Cased in 18kt yellow gold with a clear rock crystal dial displaying the entire beautiful movement and the twenty three complications housed within. The Ref. 160 would remain as the world's most complicated timepiece for over one hundred years until the creation of the Patek Philippe Henry Graves Jr. Super Complication which would best it by one complication. The watch changed hands numerous times with a French noble owning it till 1838 until he failed to collect it following a repair with the watch returning to the Breguet family until 1887 where it was sold and eventually landed in the collection of Sir David Salomons. Sir David Lionel Goldsmid-Salomon's was British scientist and an avid collector of timepieces with over one hundred and twenty four pieces of Breguet timepieces in his collection. Upon his death in 1925 he bequeathed fifty two of his pieces to the LA Mayer Museum of Islamic art in Jerusalem which had been founded by his daughter in honor of her University Professor. This is where the Breguet Ref. 160 would stay until Friday the 15th in April, 1983. On Saturday the 16th April it was discovered that over half of the Museum's collection of timepieces, including the Breguet Ref. 160, had been stolen.
It was not known how the watch was stolen until many years later with police initially suspecting three men under the employee of a foreign collector of the crime. What would eventually be discovered was that a man had parked his car near the museum and had scaled the side of the building using a grapple and some rope. Once he reached the bars he used a car jack to pry them apart far enough to squeeze through an 18 inch window into the museum. In 2009 the Museums Director Rachel Hasson recalled her reaction to the crime by saying "I came as soon as they phoned me. It was shocking. On the floor were the glass panels and the locks of the showcases. Everywhere lay remnants of packing materials, tape and cardboard; there were empty Coca-Cola bottles, cables and wires". The museum hired a private investigator to track down the stolen pieces and despite travelling to hundreds of antique dealers and auctions houses he was never able to find any trace. Anyone who was smart enough to plan a heist of this magnitude and get away clean without being detected or harming anyone wasn't going to suddenly appear redhanded in a Tel-Aviv pawn shop. As the investigation dried up so did the tabloids interest in the story with the public forgetting about the watch and the Museum in no hurry to remind people of the embarrassing incident.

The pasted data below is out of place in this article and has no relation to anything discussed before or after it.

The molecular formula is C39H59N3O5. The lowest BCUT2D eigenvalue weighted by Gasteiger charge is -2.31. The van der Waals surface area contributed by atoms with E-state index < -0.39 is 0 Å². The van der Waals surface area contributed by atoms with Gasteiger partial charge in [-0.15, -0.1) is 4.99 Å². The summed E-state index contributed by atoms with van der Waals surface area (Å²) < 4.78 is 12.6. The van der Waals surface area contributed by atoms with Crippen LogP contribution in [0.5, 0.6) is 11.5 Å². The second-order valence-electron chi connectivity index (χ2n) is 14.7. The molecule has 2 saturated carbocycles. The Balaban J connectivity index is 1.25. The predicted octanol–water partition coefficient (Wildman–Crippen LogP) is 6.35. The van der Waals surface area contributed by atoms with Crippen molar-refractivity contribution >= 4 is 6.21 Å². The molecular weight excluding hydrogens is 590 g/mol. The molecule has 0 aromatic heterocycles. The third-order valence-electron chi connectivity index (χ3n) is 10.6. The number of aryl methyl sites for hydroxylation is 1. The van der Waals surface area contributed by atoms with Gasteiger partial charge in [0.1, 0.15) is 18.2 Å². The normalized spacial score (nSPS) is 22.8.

In 1999 Breguet were bought by the Swatch group and five years later Swatch Chairman Nicolas Hayek Sr. began asking Breguet about the possibility creating a replica of the Ref. 160. Later he would say that it was a hell of a big challenge because there wasn't any technical drawings of the watch and the watchmakers had to refer to photographs of the original and descriptions of it's functions in textbooks. The same year the Mr. Hayek began asking questions about the Ref. 160, another man was finally talking about the piece after twenty years. Na'aman Diller, a renowned jewelry thief was dying of cancer and on his deathbed told to his wife Nili Shromat that he had stole the piece in 1983 and where she could find it. It took Nili two years to finally approach a lawyer (albeit anonymously) to begin the process of returning the timepieces. Her terms for returning the pieces were that she would receive a finders fee, remain protected from prosecution from the museum and that her anonymity would be guaranteed. The museum agreed to pay Ms. Shromat $38,000 and sent Rachel Hasson to authenticate the pieces that for the last two decades been wrapped in newspaper in a cardboard box like an unwanted crockery set. "I opened them and identified them from their numbers. Most were in good shape. Some were damaged. When I came to the Marie-Antoinette, I couldn't help crying. It was so moving and exciting to see it after so many years" said Rachel Hasson upon discovering the Ref. 160 again.